21.  However, if it stands firm and resists the latest attempt at intimidation, and provides or ensures a number of mitigating measures, there is still hope. These measures, outlined below, are serious proposals which need examining and implementing urgently. Most importantly, the industry will need to see evidence of Government commitment to it if confidence is not to be seriously eroded. Measures include:

For rail freight

  22.  Encourage the Rail Regulator to announce the lowest possible track access charges for freight. On the basis that he may well be seen to be relatively lenient to Railtrack on efficiencies for the passenger network, we have argued that he can be much more robust on the freight side.

  23.  Increase the rail freight grants to reflect not only the increase in congestion on motorways and other roads, but also to compensate for the 44 tonne lorries and any reductions in the rate of fuel duty.

  24.  Exempt rail born traffic from landfill and aggregates tax.

  25.  Exempt rail-born traffic from any climate change levy.

  26.  Exempt lorries taking freight to or from rail terminals from any congestion/road charges.

  27.  Significantly reduce and rationalise business rates on intermodal terminals.

For Road Freight

  28.  Tighten the rules of professional conduct and increase barriers to entry into the road haulage industry from about £6,000 per lorry to about £20,000.

  29.  Introduce the Eurovignette on all lorries operating in the UK, be they UK registered or foreign. UK registered lorries would have an equivalent reduction on their VED.

  30.  Introduce consignor liability, which would require the police to prosecute consignors alongside drivers and owners of lorries for traffic offences. This would stop the current practice of consignors requiring drivers to meet schedules that are only possible by speeding or exceeding drivers' hours regulations.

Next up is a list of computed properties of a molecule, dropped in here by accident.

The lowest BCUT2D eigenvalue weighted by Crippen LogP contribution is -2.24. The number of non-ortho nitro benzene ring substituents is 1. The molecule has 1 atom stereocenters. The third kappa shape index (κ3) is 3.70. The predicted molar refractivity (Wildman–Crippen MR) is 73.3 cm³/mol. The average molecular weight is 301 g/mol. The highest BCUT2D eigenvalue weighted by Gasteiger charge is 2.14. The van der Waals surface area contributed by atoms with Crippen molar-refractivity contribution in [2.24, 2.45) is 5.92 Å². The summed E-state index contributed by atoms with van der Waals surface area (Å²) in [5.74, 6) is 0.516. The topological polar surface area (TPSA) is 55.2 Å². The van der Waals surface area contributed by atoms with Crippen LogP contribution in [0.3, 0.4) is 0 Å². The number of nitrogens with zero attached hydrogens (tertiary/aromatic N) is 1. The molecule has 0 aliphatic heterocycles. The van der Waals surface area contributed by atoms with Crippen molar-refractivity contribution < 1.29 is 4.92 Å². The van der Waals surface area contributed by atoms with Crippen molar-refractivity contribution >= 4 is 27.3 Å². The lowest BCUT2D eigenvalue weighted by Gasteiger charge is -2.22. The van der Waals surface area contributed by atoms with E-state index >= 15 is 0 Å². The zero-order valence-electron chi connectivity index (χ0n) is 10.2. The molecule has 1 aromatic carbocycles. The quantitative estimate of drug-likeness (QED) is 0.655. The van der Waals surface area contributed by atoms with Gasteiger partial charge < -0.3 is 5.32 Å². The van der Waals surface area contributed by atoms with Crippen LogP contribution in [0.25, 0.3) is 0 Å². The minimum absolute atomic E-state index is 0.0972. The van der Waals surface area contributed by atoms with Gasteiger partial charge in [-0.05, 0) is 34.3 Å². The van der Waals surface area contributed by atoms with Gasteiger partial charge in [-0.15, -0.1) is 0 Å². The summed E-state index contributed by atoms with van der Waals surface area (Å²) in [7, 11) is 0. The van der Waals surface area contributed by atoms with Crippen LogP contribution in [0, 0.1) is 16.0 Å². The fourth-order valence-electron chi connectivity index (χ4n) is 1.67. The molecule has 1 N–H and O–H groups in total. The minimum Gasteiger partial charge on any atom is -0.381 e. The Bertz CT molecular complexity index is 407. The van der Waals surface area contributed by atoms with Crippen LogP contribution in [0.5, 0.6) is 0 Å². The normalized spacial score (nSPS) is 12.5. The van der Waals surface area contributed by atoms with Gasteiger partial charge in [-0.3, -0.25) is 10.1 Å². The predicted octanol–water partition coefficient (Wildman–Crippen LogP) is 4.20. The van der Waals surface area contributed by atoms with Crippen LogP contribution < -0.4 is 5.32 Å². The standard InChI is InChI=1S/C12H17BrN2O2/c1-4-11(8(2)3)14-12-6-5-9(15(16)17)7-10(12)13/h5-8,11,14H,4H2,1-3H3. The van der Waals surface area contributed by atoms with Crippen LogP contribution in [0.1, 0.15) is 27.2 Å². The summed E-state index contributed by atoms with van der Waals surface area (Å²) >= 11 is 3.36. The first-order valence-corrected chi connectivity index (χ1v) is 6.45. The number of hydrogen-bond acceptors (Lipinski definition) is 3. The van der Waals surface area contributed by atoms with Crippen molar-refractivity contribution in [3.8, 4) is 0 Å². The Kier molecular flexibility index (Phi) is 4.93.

31.  Implement the Working Time Directive for all road freight drivers, without exempting owner drivers, who are least able to resist consignor pressure as above.

  32.  Introduce automatic weighbridges at all major terminals, ports and freight premises.

  33.  All the above road freight measures are designed to ensure that the law is obeyed. The equivalent laws have long been in place on the railways.

  34.  Any suggestion that rail drivers should work for 15 hours continuously, that trains should be 20 per cent overloaded or drive at 30 mph over the maximum allowable speed would be greeted with horror by politicians, with no doubt calls for public inquiries. We ask why the same people are so frightened of applying the same rules to road traffic whose safety record compared to rail is very much worse?


  36.  We have concentrated in this paper on the effects of fuel duty on freight. For the reasons stated above, we believe that fuel duty should not be changed without mitigating measures to preserve or enhance the competitivity of rail freight.

  37.  We also believe that the effects of any such changes on the competitivity of UK enterprises will be small; any benefits will be taken by the manufacturers rather than the transport industry and would, we believe, be small compared with fluctuations in exchange rates with the Euro or in the price of crude oil.

31 October 2000